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14 comments posted
A complication

Let me throw a couple things in the mix. First, people should be aware that neither Roe nor its progeny envisages an unlimited, unfettered right to an abortion right up to the final moments between pregnancy and the baby howling "Put me back!!" (If you're pardon the Look Who's Talking reference.)

But let's shunt that aside for a moment. I would argue that parents-to-be, once they have a pregnancy, and have elected to keep the offspring, assume a set of obligations that trump their own individual rights.

--|PW|--

pennywit's picture
Posted by pennywit on 14 November 2005 - 8:27pm
"they" have a pregnancy?

Excuse me, but how is the father pregnant at all? While a loving, trusting relationship will be able to accommodate the woman's pregancy, there's no reason to believe that just because she's pregnant she somehow loses her rights, is there?

media girl's picture
Posted by media girl on 14 November 2005 - 9:18pm
Gender-neutrality

I could make the snarky contention that when I used the plural, above, I could have been using it in the plural sense of "mothers-to-be," but, as you know, I chose my words deliberately.

Let me sidestep for a moment. In my view, if we assume a loving, trusting relationship, then both parents have obligations that supercede their personal rights if they choose to have a child; those superceded personal rights include the right to live where one chooses , the right to forsake profitable activity in favor of personal fulfillment, and the right to sleep in on a Saturday morning when the little monsters are awake and peppy.

During the pregnancy, you're looking at a different set of obligations. For example, if a pregnant mother chooses to keep the child, would you accept that she assumes certain obligations that proscribe her activities while pregnant? If she wants a child, doesn't her obligation to that future child outweigh some rights she might otherwise indulge?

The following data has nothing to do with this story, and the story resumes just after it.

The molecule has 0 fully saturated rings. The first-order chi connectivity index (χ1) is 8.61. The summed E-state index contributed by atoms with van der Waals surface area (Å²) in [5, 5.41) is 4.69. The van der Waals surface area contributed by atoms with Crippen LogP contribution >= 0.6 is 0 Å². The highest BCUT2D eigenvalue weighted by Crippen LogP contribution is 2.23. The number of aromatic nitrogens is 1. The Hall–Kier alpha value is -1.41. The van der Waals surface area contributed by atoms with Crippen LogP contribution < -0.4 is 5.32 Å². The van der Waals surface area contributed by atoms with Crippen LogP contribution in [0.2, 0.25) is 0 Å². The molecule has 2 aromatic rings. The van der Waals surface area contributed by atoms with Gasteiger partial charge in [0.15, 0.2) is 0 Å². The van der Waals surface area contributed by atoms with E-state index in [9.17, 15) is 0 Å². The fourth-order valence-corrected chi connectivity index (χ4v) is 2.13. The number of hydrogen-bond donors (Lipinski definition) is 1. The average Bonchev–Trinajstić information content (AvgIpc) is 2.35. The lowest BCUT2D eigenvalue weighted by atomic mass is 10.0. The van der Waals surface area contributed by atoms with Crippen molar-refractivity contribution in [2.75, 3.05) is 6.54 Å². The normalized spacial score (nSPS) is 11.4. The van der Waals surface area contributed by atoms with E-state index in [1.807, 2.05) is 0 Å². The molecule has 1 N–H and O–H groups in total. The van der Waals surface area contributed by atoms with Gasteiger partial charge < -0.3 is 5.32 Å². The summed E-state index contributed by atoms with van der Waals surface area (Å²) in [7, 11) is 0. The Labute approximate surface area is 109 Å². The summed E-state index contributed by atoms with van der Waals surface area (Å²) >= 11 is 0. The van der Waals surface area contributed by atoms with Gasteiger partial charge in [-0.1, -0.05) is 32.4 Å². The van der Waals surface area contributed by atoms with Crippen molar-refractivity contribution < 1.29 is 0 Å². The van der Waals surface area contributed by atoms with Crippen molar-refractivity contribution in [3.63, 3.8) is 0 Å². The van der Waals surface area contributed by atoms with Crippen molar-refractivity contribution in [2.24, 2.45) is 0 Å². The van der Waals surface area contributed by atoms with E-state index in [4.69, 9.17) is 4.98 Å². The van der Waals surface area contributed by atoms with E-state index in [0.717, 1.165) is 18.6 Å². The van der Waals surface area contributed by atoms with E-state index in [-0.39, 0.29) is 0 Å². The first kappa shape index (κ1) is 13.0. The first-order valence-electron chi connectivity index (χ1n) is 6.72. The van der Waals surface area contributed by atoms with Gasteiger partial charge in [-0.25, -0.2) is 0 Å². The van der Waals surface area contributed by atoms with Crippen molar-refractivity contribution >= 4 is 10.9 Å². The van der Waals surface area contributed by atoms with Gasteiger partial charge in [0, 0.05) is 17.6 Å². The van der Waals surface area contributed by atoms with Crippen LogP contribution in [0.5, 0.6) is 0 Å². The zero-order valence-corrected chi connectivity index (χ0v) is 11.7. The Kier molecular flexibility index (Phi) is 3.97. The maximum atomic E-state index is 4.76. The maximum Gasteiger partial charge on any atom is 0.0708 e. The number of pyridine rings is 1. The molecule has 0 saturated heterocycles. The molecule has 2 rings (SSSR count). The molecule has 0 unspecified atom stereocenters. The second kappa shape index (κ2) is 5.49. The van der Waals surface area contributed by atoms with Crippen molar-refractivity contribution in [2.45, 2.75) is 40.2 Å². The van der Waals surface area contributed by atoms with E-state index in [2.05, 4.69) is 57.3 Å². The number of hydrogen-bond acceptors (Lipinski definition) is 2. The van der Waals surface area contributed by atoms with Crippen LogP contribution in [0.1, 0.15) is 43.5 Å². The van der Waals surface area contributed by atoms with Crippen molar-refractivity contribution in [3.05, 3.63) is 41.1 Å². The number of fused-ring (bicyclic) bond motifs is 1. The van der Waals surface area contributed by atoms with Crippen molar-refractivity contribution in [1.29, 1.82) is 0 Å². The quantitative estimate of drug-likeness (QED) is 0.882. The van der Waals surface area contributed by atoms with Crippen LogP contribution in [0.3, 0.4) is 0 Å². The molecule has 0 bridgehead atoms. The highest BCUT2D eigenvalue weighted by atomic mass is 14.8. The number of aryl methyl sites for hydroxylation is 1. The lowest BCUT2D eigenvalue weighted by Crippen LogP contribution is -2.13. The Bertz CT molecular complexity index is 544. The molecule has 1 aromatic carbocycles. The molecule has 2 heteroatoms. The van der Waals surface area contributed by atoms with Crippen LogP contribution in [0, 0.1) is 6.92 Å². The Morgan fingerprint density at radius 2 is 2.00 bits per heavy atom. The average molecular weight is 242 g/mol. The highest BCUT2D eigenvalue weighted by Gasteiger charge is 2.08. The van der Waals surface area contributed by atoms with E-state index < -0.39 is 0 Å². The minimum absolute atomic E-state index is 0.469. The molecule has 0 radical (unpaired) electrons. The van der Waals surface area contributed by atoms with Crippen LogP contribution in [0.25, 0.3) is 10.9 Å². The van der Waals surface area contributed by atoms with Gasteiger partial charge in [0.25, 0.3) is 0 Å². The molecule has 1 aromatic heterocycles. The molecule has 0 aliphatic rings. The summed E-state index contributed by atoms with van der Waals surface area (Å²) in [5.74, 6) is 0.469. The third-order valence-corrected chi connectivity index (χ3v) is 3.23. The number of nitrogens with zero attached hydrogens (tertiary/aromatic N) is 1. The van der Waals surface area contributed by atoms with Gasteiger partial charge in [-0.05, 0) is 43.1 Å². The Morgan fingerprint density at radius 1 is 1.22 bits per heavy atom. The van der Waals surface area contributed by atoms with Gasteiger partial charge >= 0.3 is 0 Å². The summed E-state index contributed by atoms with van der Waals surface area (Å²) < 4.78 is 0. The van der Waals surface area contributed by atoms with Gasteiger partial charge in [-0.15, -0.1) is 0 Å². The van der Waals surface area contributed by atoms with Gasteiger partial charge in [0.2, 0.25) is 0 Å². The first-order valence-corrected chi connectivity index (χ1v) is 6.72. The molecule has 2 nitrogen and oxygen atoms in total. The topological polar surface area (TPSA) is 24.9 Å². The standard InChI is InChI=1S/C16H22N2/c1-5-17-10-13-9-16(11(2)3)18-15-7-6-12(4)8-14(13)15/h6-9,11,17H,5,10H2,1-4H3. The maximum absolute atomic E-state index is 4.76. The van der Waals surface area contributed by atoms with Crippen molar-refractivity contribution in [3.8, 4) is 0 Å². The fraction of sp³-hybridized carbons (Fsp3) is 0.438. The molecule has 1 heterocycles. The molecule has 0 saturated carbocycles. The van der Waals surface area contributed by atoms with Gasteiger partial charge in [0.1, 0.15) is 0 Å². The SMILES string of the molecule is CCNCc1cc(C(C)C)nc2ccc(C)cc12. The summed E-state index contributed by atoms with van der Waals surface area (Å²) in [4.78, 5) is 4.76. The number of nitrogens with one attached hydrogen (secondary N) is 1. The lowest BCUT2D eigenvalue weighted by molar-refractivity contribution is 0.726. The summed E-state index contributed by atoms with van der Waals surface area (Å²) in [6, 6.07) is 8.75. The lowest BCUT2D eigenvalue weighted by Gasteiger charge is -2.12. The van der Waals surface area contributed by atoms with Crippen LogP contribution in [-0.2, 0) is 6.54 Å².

And if we're talking about a healthy relationship -- or even an unhealthy relationship -- doesn't the father-to-be have certain obligations that outweigh any "rights" he might otherwise indulge?

--|PW|--

pennywit's picture
Posted by pennywit on 14 November 2005 - 11:00pm
But the point IS governmental interference

Nobody is arguing that women should rush off and have abortions (as the "pro-life" crowd claims), or even what a woman should do when she's pregnant.

This is about her rights as a human being, a legally recognized person who presumably enjoys equal protection under the law.

It's the woman's private decision. If she's in a loving relationship and wants to share that decision, that's her prerogative. But it's also her right to change her mind, because pregnancy is a process that is very demanding upon her body, and her life -- way before and way bigger than questions of whether someone has the right to sleep in on Saturday.

As for what I accept about her obligations, that's beside the point -- which is that they are her obligations as she sees them, be they to husband or God or society or reruns of The Brady Bunch. It's not my business -- as it's not my business whether you get a vasectomy or circumcision.

And as for fathers' obligations, they too fall into what they agree to, it seems to me. Beyond enforcing contracts, the government has no place in the matter.

media girl's picture
Posted by media girl on 15 November 2005 - 1:29am
An addendum

Please keep in mind that I do not suggest that court orders or other blunt instruments of the law be used to enforce the obligations I assay here. Rather, I speak of a person's individual, ethical obligations.

--|PW|--

pennywit's picture
Posted by pennywit on 14 November 2005 - 11:39pm
This isn't about ethics, it's about law.